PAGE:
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Jul
24
comment What does ちょちょい mean?
I tried asking him directly but no response so far.
Jul
23
comment Are there words so bad that they aren't allowed on television?
I think I understand what @repecmps is trying to get at: "Isn't this question about words that are inherently bad, that anyone will instinctively avoid using them at a public occassion, like on TV?" In that case, it seems correct, since Dave has reframed his question to a similar angle. However, I don't think Rolf's (now deleted) question was treated unjustly, because, from what I remember, it wasn't well scoped and answerable like Dave's questions are.
Jul
21
comment General applicability of the ~ませ conjugation
There are 1M+ results for 召しませ, a phrase I've heard from time to time but neglected to look up its exact meaning. Is this another exception?
Jul
14
comment Share your list of stock phrases / phrase templates
@Pacerier: I originally meant it to be something along the line of "the spot-on, ultimate weapon you wield when you're in a certain situation", like "killer app", but not "killer bee". However, checking up on Google told me "killer phrase" is mostly used in the "killer bee" sense, so I've changed it to "stock phrases". Thanks for pointing out!
Jul
14
comment Share your list of stock phrases / phrase templates
@Dave: Thanks for the input. - I hope to have avoided the subjective-open-endedness by asking for a real list that you actually use, which adds objectiveness to the answer. Reading up on Guidelines for Great Subjective Questions leaves me feeling it's a-ok, especially since the question meets guideline "4. .. invites sharing experiences over opinions." Still, deciding which answer to vote can be subjective here.
Jul
14
comment Share your list of stock phrases / phrase templates
@HerrKaleun I'll take that into account when I re-organize it next time, which should be very soon. Thanks!
Jul
13
comment What is the origin of the theatrical intonation used by Tokyo Disneyland's cast members?
Thanks for bringing in a global perspective. I'm getting convinced that it's a cultural universal thing. Here's a clip from Hong Kong Disneyland's Jungle Cruise.
Jul
13
comment How would I say “Get well soon”?
@Lain - you can add 家族一同 to the front to make it explicit: 家族一同、ご全快の一日も早いことを...
Jul
7
comment What does ちょちょい mean?
I suppose these tweets curated.by/ento/-2 constitute the full context of the example sentence. The tweeter (マオ) is from Fukuoka: wikipedia
Jun
30
comment When is a person referred to with 様 in the mass media and what does it signify?
@Dave thx, 削除しました!
Jun
30
comment To not have: 持っていません or ありません?
@Amanda いえいえ. I should add that your professors are still correct about 主人はあります under normal circumstances. You say 私には主人があります only when you want to emphasize the binding tie that exists between you and your husband. ref: 日本語Q&A
Jun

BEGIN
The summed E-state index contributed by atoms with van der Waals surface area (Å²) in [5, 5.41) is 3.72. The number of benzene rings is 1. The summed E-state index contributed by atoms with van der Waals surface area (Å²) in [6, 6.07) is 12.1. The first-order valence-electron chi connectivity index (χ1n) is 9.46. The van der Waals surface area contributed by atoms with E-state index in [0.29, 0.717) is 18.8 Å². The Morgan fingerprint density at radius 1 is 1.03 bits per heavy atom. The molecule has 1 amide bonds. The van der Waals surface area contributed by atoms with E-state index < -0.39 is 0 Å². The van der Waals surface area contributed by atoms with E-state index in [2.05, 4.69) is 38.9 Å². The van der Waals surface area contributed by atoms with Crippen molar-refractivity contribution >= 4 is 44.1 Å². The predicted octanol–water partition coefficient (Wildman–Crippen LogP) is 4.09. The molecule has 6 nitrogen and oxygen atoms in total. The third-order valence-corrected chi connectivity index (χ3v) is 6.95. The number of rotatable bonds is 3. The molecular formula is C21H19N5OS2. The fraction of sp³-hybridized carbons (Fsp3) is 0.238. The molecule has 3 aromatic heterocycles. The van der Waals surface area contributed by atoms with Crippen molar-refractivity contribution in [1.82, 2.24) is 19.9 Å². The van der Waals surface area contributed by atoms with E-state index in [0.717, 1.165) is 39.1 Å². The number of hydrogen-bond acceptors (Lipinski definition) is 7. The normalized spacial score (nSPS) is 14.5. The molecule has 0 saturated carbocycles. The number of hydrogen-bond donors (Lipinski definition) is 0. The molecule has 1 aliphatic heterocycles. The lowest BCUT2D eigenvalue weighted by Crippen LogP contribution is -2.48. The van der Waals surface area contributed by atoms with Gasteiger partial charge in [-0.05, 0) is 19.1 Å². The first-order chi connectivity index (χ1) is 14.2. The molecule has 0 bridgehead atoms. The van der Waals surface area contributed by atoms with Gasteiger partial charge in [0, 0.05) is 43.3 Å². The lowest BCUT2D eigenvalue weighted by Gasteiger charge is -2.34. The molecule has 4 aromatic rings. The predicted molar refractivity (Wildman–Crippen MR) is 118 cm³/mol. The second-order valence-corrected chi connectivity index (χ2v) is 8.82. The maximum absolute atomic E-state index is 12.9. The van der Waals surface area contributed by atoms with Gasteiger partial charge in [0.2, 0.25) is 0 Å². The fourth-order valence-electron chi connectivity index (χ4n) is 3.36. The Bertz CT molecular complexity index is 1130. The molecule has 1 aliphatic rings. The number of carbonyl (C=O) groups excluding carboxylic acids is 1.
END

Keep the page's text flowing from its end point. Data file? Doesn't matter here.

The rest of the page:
30
comment To not have: 持っていません or ありません?
I think I might have gone too far in saying there is no way for ありません to mean "I have no membership card." I'm feeling a bit of a Gestaltzerfall now from replaying the phrase too much in my head, like when you've stared at a kanji for too long and it begins to lose coherence..
Jun
30
comment To not have: 持っていません or ありません?
According to Daijirin's definition (3)-2, it can be used to refer to people when ある人が、家族・親戚・友人などをもっている (when saying someone "has" a family member, relative or friend). 私には夫はありません is actually from a bible verse. Adding sources to the quotes..
Jun
29
comment Are there any metaphors in these Japanese sentences?
@Kafka - Great write up. One thing I don't agree is the part about "日々薄れてく 記憶": I think that translates to "my memories grow thin day by day." Less artistic while more idiomatic.
Jun
29
comment 芸能人・スポーツ選手・公人に「さん」などの敬称を付けなくてもよい理由は?
@Dave Thanks for the edit. / That's an interesting one, 'さま'. I've added a question about that issue here. I hope you can help out there with the source and/or context of "ビンラデン様" (I can't remember hearing it on TV)
Jun
28
comment 芸能人・スポーツ選手・公人に「さん」などの敬称を付けなくてもよい理由は?
Thanks for you answer. The interesting thing is, reporters add "san" to famous people in local news articles: ex. "プロゴルファーの石川遼さん". Also, there are other titles in stock that could be used, like 氏. (I think the question title was too narrow in this sense.. going to edit now)
Jun
27
comment 芸能人・スポーツ選手・公人に「さん」などの敬称を付けなくてもよい理由は?
@hippietrail: good idea. taking a peek there now =)
Jun
27
comment 芸能人・スポーツ選手・公人に「さん」などの敬称を付けなくてもよい理由は?
@hippietrail: I agree it would be a stretch to call it universal offhandedly.
Jun
27
comment 芸能人・スポーツ選手・公人に「さん」などの敬称を付けなくてもよい理由は?
@repecmps: Ah, so "Beckham" means an abstract entity embodying the concept of "Beckhamness", not a person. That seems plausible to me, but again a complete guess.
Jun
27
comment Etymology of 右に出る
@repecmps: Thanks, I see clearly now.